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A drone operator — or perhaps multiple — has been wreaking havoc on London Gatwick Airport (LGW) for the past three days by flying drones in LGW’s airspace, forcing the busy airport to shutdown for days on end during the holiday travel season.

The chief executive of Gatwick, Stewart Wingate, dubbed the incidents “criminal activity.” So, what consequences would the “criminal” face if and when they are apprehended?

Looking at laws in the UK, the answer seems pretty cut and dry. It is a criminal offense in the UK to endanger the safety of an aircraft — a charge that would carry up to a five-year prison sentence if convicted, according to the BBC. The UK also made it illegal to fly a drone within one kilometer (about 0.6 miles) of an airport or above 400 feet in the air. Breaking either of those two regulations could mean five years in prison or an unlimited fine — or potentially both.

The BBC reports that more regulations (and potentially harsher penalties) are likely to come in 2019, when UK lawmakers publish the first draft of a Drone Bill that was commissioned because of the rising number of near misses passenger planes have had with drones.

If a copycat incident were to occur at a US airport, the punishment would likely be more severe.

Under US law, attempting to interfere with the operation of an aircraft comes with a maximum 20-year prison sentence. Back in 2014, a California man was convicted of this charge for shining a green laser pointer into the cockpit of a police helicopter. He was sentenced to 14 years in prison.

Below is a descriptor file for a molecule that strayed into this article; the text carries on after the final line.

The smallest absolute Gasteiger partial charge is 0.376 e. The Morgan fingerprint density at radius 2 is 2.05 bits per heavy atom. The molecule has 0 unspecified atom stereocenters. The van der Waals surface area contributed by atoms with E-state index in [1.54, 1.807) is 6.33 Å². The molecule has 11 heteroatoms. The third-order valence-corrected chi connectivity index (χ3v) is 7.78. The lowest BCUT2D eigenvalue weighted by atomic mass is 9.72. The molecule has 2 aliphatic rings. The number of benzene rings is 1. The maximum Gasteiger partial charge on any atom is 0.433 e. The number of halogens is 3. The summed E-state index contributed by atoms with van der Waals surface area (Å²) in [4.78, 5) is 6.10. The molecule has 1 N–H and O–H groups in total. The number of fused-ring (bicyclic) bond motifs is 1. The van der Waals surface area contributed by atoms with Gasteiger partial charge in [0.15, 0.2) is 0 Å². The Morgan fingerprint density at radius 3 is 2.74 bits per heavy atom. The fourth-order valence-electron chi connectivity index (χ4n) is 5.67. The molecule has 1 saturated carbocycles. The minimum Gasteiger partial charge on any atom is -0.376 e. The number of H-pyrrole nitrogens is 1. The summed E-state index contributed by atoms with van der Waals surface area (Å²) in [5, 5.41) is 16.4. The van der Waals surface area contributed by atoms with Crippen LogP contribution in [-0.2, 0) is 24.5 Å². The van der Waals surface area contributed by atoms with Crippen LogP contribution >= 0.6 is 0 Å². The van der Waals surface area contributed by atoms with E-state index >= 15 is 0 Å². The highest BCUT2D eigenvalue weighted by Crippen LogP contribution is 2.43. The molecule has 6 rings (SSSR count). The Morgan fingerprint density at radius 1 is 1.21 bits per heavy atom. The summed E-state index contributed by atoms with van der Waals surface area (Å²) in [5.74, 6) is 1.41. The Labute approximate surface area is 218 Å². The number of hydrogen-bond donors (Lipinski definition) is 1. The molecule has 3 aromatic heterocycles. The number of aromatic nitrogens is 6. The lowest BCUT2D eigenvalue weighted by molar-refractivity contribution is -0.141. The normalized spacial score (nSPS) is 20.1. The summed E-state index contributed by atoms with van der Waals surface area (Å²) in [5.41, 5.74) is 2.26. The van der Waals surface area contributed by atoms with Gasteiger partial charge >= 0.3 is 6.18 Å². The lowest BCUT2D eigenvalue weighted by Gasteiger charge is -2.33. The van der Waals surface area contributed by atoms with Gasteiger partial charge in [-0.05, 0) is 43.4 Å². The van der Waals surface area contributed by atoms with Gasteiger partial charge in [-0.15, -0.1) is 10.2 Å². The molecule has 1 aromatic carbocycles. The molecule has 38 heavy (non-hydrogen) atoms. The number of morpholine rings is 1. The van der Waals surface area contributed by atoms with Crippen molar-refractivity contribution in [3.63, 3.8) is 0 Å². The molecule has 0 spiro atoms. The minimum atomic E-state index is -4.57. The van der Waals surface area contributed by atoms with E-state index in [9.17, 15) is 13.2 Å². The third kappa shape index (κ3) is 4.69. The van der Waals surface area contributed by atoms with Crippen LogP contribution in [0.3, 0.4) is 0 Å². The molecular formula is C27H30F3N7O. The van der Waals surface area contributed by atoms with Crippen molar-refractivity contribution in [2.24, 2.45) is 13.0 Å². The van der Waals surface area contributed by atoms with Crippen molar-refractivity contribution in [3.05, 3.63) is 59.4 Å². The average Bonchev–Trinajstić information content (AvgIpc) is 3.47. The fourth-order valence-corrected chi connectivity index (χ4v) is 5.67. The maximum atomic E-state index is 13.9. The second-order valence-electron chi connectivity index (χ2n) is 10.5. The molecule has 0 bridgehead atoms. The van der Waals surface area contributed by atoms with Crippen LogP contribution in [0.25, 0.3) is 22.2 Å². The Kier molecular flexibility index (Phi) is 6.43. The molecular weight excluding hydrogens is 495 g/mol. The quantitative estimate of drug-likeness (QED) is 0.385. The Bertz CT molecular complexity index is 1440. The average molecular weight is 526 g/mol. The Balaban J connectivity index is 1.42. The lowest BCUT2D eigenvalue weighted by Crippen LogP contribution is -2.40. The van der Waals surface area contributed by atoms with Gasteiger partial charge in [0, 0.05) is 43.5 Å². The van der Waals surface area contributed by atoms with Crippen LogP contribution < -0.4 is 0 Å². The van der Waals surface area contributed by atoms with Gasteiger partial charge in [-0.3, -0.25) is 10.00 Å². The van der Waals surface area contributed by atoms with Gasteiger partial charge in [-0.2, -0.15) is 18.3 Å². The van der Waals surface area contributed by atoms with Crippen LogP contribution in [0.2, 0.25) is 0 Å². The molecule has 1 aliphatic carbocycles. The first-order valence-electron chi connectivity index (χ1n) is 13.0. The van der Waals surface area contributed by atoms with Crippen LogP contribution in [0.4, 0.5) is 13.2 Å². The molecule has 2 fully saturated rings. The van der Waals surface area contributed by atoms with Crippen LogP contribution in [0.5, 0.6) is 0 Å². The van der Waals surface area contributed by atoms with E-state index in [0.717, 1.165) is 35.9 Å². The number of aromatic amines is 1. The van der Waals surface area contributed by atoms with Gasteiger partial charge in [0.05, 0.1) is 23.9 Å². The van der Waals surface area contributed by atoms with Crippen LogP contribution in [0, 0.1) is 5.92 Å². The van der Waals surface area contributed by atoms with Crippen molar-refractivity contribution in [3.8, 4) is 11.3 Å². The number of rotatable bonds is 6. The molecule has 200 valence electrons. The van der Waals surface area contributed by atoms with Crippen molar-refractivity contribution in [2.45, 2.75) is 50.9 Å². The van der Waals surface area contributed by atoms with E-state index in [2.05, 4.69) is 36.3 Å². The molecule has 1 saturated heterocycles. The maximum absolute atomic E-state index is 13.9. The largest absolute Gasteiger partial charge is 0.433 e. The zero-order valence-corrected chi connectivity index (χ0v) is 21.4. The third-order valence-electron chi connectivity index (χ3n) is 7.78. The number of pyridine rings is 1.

FAA regulations also state that hobbyist drone operators are not allowed to fly within five miles of an airport.

“If someone intentionally disregards the law, and/or operates in a careless and reckless manner, the FAA may take enforcement action against them,” an aviation official told TPG in an email, noting that several governmental departments have the authority to punish rogue drone operators, including the Departments of Defense, Energy, Justice and Homeland Security.

“FAA is working closely with all four departments to support implementation of those authorities and deployment of counter-drone systems to protect vital national missions and assets,” the official said. “We are also confident that the Department of Justice and our partners in the law enforcement community understand the risks posed by unsafe, unauthorized, and malicious operations and would prosecute any such actions to the full extent of the law.”

According to KnowBeforeYouFly.org, an organization that provides resources for hobbyist drone pilots: “Anyone flying in a careless and reckless manner could face civil and criminal penalties, as well as jail time. The FAA could fine you up to $27,500 for civil penalties and/or up to $250,000 for criminal.”

Featured image by PASCAL PAVANI/AFP/Getty Images.

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